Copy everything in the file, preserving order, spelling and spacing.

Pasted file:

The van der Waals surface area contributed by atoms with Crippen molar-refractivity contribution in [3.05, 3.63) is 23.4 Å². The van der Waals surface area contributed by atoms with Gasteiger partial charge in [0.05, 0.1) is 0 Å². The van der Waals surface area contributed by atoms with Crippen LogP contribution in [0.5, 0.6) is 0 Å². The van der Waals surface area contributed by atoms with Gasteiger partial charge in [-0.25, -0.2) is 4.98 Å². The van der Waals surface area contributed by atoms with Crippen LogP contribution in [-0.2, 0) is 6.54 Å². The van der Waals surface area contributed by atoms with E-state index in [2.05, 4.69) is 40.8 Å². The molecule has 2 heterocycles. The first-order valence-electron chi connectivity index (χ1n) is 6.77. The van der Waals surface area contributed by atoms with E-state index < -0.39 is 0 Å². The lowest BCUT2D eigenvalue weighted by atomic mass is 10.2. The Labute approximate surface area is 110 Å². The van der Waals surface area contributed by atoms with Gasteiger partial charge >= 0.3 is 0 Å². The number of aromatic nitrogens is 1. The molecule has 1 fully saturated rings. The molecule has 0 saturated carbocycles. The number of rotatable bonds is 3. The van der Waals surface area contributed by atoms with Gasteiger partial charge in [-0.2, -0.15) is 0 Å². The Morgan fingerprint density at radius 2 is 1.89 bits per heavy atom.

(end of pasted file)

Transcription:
The van der Waals surface area contributed by atoms with Crippen molar-refractivity contribution in [3.05, 3.63) is 23.4 Å². The van der Waals surface area contributed by atoms with Gasteiger partial charge in [0.05, 0.1) is 0 Å². The van der Waals surface area contributed by atoms with Crippen LogP contribution in [0.5, 0.6) is 0 Å². The van der Waals surface area contributed by atoms with Gasteiger partial charge in [-0.25, -0.2) is 4.98 Å². The van der Waals surface area contributed by atoms with Crippen LogP contribution in [-0.2, 0) is 6.54 Å². The van der Waals surface area contributed by atoms with E-state index in [2.05, 4.69) is 40.8 Å². The molecule has 2 heterocycles. The first-order valence-electron chi connectivity index (χ1n) is 6.77. The van der Waals surface area contributed by atoms with E-state index < -0.39 is 0 Å². The lowest BCUT2D eigenvalue weighted by atomic mass is 10.2. The Labute approximate surface area is 110 Å². The van der Waals surface area contributed by atoms with Gasteiger partial charge >= 0.3 is 0 Å². The number of aromatic nitrogens is 1. The molecule has 1 fully saturated rings. The molecule has 0 saturated carbocycles. The number of rotatable bonds is 3. The van der Waals surface area contributed by atoms with Gasteiger partial charge in [-0.2, -0.15) is 0 Å². The Morgan fingerprint density at radius 2 is 1.89 bits per heavy atom.